7 Key Hip Flexor Stretches for Tight Hips (Video Demo) (2024)

Maybe you’ve started seeing a lot of tips on needing to stretch or you simply already know that you hip flexors need some love. Either way here we’re going to dive in to the issues they can create and some of the best hip flexor stretches to relieve that tightness.

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If you’ve ever wondered if your hip flexors are tight, there’s a strong chance they are, especially since so many of us spend a good deal of our days sitting.

Working at a desk, sitting on the couch, driving, and even cycling are all activities that put our hip flexors in a shortened position and can lead to tightness. There are other causes too, especially for us runners.

Our hip flexors are an important muscle group since they are a critical component to our body’s ability to move. Keeping them strong yet flexible is important to healthy movement patterns and our overall comfort.

Keep reading to learn more about the hip flexors, how to know if your hip flexors are tight or weak, the symptoms of tight hip flexors, and some of my recommended stretches to help.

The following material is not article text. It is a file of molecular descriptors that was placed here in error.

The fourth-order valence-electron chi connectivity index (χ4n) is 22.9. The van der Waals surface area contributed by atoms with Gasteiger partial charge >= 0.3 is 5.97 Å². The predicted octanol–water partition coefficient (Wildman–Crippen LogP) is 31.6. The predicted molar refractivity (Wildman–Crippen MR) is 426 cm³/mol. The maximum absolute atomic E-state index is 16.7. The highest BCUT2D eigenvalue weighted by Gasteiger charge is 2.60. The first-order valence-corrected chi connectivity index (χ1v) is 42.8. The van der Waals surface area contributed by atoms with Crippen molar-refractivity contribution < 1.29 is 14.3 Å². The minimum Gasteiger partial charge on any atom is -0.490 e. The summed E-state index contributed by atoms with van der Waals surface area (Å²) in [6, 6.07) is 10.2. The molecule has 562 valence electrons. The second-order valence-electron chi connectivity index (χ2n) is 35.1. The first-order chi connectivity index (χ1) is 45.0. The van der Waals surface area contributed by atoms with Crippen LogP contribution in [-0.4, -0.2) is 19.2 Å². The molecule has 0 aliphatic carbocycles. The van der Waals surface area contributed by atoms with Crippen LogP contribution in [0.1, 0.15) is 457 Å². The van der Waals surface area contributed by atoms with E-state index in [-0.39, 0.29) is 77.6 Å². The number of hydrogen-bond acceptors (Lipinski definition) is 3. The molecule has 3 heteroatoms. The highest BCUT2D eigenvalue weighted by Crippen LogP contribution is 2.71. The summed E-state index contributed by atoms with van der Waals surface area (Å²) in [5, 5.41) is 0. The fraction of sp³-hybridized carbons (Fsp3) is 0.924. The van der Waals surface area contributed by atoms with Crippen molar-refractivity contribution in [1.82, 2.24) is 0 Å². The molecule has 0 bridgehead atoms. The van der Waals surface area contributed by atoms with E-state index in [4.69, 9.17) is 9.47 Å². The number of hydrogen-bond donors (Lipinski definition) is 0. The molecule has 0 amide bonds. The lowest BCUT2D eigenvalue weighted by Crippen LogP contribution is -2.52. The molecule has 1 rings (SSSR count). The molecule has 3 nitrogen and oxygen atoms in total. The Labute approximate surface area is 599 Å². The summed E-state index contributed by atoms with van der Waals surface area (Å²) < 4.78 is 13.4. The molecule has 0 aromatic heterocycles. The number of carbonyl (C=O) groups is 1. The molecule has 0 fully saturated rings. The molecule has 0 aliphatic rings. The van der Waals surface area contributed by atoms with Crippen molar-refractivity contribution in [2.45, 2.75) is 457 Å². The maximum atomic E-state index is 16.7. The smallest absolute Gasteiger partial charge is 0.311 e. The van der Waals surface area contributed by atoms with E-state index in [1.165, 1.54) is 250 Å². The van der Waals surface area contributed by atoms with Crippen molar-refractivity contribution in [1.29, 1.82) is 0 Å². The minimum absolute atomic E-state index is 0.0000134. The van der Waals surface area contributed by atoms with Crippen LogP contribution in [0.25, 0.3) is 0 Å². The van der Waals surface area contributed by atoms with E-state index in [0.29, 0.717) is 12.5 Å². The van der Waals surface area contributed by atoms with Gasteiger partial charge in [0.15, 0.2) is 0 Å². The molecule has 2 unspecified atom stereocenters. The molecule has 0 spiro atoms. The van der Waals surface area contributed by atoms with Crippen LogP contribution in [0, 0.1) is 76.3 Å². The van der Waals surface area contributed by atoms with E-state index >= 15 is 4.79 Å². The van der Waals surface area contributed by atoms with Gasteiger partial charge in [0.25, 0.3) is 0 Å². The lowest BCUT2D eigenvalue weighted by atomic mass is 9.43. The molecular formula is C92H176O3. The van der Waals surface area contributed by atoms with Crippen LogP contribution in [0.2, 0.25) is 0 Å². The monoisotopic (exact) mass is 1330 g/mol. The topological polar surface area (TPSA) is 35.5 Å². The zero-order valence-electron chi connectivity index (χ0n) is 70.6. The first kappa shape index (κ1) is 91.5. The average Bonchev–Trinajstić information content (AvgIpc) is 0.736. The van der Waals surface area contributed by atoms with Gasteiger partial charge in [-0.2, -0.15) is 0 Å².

Quick Jump

What are the Hip Flexors?

Our hip flexors are made up of a group of muscles in and around the front of the hip that have the important job of helping with our ability to flex our hip.

The primary muscles of the hip flexors are the psoas and the iliacus, but other muscles include the pectineus, the sartorius, and the rectus femoris. The iliacus and the psoas both connect to the front of the upper part of the femur.

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Every time you sit, stand, walk, or run, all parts of our hips are working, including the hip flexors, the hip abductors, and the adductors. In addition to helping us do all of the above, our hip flexors also help us maintain our posture, alignment, and stability.

Are My Hip Flexors Tight or Weak?

Because it can be easy to assume our hip flexors are tight when they’re actually weak, it’s important to make sure you know what the actual problem is before you just start stretching to improve your mobility.

One simple way to determine if your hip flexors are tight is known as the Thomas Test. The Thomas Test is named after Dr. Hugh Owen Thomas and is used to determine the flexibility of the hip flexor muscles.

To do the Thomas Test, do the following. Sit on the edge of a table or a bed and lie back. Pull one knee into your chest and hold, while lowering the other leg.